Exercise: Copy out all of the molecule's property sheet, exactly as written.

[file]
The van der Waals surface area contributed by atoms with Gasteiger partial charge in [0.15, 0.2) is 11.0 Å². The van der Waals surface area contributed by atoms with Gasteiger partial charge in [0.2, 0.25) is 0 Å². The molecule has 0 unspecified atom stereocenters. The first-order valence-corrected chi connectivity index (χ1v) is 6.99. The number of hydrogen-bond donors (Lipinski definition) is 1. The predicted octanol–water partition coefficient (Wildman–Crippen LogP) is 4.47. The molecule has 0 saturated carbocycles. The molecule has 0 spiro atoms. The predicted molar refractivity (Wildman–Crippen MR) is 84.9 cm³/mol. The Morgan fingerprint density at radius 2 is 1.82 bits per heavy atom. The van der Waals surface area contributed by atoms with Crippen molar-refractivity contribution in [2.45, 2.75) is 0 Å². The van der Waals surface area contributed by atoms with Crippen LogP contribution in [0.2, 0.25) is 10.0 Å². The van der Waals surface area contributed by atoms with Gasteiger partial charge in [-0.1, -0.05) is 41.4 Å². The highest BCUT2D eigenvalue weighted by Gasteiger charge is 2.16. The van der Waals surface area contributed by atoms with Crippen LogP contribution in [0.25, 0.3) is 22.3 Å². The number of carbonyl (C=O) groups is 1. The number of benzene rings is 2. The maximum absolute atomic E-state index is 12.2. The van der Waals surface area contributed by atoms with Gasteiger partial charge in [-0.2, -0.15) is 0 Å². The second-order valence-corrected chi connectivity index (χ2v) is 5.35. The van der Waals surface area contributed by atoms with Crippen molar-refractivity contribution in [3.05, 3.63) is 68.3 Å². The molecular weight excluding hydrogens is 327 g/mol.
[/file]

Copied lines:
The van der Waals surface area contributed by atoms with Gasteiger partial charge in [0.15, 0.2) is 11.0 Å². The van der Waals surface area contributed by atoms with Gasteiger partial charge in [0.2, 0.25) is 0 Å². The molecule has 0 unspecified atom stereocenters. The first-order valence-corrected chi connectivity index (χ1v) is 6.99. The number of hydrogen-bond donors (Lipinski definition) is 1. The predicted octanol–water partition coefficient (Wildman–Crippen LogP) is 4.47. The molecule has 0 saturated carbocycles. The molecule has 0 spiro atoms. The predicted molar refractivity (Wildman–Crippen MR) is 84.9 cm³/mol. The Morgan fingerprint density at radius 2 is 1.82 bits per heavy atom. The van der Waals surface area contributed by atoms with Crippen molar-refractivity contribution in [2.45, 2.75) is 0 Å². The van der Waals surface area contributed by atoms with Crippen LogP contribution in [0.2, 0.25) is 10.0 Å². The van der Waals surface area contributed by atoms with Gasteiger partial charge in [-0.1, -0.05) is 41.4 Å². The highest BCUT2D eigenvalue weighted by Gasteiger charge is 2.16. The van der Waals surface area contributed by atoms with Crippen LogP contribution in [0.25, 0.3) is 22.3 Å². The number of carbonyl (C=O) groups is 1. The number of benzene rings is 2. The maximum absolute atomic E-state index is 12.2. The van der Waals surface area contributed by atoms with Gasteiger partial charge in [-0.2, -0.15) is 0 Å². The second-order valence-corrected chi connectivity index (χ2v) is 5.35. The van der Waals surface area contributed by atoms with Crippen molar-refractivity contribution in [3.05, 3.63) is 68.3 Å². The molecular weight excluding hydrogens is 327 g/mol.